Should Brahim’s be re-instated as MAS’ official caterer?

THE Malaysian Airlines’ (MAS) in-flight catering has come under scrutiny recently when the national carrier stated on its website that passengers would be allowed to pack their own meals.

This move came about due to the termination of a long-standing relationship between Malaysian Airlines Group (MAG) and Brahim’s Food Services Sdn Bhd (BFS) on Aug 31. BFS is a 30:70 joint-venture between MAS and Brahim’s Holdings Bhd (BHB) which was delisted from the Main Board Bursa Malaysia on June 3 this year.

The move was met with widespread ridicule with the national carrier being accused of lacking proper planning to deal with the termination of catering services by BFS.

Earlier, the main point of contention was MAG’s request to include a new termination for convenience clause in the contract extension between MAS and BFS which BHB said was something that had never been included with its 35 airline customers, including the national carrier.

Generally, a termination for convenience clause allows a party to terminate the contract for any reason by giving a written notice at least 30 days in advance.

The long-standing partnership between MAG and BHB ended after a “thorough and prolonged” negotiation period. It has since been reported in The Edge that BFS is willing to re-open negotiations to continue supplying MAS its in-flight meals.

“Yes, certainly. We would be happy to continue the relationship if we can come to terms on the agreement,” BHB founder and executive chairman Datuk Seri Ibrahim Ahmad told a news conference last week.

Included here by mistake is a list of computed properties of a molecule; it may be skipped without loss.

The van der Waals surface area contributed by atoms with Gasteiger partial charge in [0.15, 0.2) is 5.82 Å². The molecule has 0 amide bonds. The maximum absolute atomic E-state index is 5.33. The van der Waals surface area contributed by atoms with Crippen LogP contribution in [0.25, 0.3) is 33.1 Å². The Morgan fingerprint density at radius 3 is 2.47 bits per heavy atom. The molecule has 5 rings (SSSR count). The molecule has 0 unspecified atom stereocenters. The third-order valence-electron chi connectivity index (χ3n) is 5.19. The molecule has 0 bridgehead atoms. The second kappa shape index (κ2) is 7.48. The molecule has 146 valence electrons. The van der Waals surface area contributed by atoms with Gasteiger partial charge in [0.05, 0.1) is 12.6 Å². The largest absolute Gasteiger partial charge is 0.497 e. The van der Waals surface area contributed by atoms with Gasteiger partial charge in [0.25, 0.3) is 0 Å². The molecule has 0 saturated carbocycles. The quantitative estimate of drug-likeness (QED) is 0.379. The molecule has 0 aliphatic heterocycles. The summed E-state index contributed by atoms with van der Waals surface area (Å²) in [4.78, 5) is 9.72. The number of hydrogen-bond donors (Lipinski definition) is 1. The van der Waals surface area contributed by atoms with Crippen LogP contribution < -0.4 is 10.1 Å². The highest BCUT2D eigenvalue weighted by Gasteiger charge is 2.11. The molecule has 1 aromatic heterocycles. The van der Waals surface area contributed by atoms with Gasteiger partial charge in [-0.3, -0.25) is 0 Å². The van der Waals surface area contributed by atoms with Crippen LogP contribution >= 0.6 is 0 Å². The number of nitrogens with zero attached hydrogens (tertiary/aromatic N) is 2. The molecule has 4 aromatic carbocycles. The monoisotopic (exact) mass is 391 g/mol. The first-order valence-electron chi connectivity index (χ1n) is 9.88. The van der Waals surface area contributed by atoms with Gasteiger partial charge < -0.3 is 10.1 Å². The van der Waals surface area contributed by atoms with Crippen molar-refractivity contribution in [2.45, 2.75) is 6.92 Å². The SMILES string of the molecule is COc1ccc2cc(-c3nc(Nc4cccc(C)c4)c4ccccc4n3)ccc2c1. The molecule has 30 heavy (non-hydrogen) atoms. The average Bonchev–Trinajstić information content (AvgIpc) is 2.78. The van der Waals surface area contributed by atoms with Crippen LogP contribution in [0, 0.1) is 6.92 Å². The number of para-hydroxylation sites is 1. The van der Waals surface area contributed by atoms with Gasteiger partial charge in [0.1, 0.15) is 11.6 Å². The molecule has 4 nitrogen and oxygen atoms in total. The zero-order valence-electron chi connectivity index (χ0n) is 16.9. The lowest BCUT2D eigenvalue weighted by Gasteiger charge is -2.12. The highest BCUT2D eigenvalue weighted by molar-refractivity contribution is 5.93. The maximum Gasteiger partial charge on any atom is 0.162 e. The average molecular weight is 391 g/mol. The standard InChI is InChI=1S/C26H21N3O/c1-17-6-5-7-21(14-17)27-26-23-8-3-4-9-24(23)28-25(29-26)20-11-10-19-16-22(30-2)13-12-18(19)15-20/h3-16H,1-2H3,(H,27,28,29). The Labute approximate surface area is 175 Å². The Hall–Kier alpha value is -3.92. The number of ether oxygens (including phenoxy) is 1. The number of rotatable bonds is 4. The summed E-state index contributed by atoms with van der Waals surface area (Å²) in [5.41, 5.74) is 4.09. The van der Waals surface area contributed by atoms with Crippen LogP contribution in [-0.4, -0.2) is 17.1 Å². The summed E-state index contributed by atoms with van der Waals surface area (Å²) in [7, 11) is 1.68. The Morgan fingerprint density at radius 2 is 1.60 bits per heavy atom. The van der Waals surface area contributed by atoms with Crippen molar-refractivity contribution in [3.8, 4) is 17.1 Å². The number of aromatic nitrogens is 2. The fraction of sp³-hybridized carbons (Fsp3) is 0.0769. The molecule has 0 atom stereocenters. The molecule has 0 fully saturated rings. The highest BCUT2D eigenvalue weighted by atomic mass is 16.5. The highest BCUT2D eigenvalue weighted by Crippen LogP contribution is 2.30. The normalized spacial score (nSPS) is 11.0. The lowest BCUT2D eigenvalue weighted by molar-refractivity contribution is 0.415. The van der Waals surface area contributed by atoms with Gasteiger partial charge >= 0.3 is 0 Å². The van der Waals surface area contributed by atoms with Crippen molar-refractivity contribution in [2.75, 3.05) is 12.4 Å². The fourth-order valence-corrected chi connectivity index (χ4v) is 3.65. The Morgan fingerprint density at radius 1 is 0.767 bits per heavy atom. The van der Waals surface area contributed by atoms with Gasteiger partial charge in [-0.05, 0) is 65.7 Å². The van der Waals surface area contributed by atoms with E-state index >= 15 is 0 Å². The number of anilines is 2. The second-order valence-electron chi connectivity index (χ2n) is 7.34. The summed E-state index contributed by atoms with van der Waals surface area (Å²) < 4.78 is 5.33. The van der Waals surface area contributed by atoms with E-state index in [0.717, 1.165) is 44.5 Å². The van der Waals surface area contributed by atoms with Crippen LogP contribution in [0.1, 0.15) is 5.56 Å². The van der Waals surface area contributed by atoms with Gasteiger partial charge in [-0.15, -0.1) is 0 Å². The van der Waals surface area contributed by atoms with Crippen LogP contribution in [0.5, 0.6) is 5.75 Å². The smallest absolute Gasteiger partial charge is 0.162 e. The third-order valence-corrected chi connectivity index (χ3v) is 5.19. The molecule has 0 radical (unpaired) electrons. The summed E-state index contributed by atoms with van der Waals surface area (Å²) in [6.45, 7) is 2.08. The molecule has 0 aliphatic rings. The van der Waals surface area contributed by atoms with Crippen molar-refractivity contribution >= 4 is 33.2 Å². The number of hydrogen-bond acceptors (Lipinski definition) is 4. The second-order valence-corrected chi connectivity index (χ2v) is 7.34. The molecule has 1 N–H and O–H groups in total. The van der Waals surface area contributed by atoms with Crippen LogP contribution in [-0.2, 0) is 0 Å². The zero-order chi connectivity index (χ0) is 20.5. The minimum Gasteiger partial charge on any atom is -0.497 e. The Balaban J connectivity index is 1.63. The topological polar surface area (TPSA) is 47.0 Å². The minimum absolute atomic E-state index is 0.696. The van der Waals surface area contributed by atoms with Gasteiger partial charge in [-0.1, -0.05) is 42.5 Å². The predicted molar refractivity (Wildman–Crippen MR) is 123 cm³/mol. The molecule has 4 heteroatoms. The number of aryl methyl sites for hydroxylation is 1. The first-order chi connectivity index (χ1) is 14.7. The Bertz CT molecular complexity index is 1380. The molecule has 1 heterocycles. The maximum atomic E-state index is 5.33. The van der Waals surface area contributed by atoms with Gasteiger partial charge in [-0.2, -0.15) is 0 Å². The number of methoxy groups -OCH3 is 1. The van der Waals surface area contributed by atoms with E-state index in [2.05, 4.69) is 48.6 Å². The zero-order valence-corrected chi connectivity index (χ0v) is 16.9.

Malaysian Airlines jets on tarmac at KLIA. photo archive for business desk
AZHAR MAHFOF/The Star (8/9/2020)

Extending olive branch

BHB group CEO Mohd Fadhli Abdul Rahman told the media that although the caterer is “very open” to have MAG on board again, given that the airline contributed to almost 50% of BFS’ revenue, he nevertheless stressed that the terms would have to be fair.

“The new clause that is mentioned in the contract is as good as not having a contract. Why should we accept the clause if we end up with higher cost?” he questioned.

“I am doing a very fair business. If the terms are fair, then we are willing to accept it. However, if they don’t come back, we will continue to cater to the 35 airlines which we are already providing services to.”

Since re-negotiations are being mooted, maybe it is high time for greater transparency in the process to ensure that the prices being levied are fair in comparison to other airlines and suppliers.

Another bone of contention has been the quality of the fare being served on MAS flights. There have been numerous occasions when irate passengers have highlighted the dire quality of meals being served.

Perhaps a clause allowing for periodic reviews to ensure high standards are maintained is inserted.

While contemplating to buy70% stake it doesn’t already own from BHB, MAG group managing director Datuk Captain Izham Ismail has shared that MAS also has the option to have more varied service providers for our in-flight meals.

“MAG is open to all suppliers including Malindo Catering and AirAsia’s Santan that meet our standards and are able to provide choices to our customers. We can have as many as 20 or 30 suppliers,” The Edge cited him as telling selected media last week (Sept 5).

MAG is currently working with eight service providers for its in-flight meals, including its 60%-owned unit MAS Awana Services Sdn Bhd and Pos Aviation Sdn Bhd.

After all, Malaysians take great pride in their food and for many international visitors, the in-flight meal may be their very first taste of Malaysian cuisine.

Perhaps it is not too much to ask that the caterer be held to a higher standard given they are acting as flag bearers for an entire nation’s cuisine? – Sept 11, 2023

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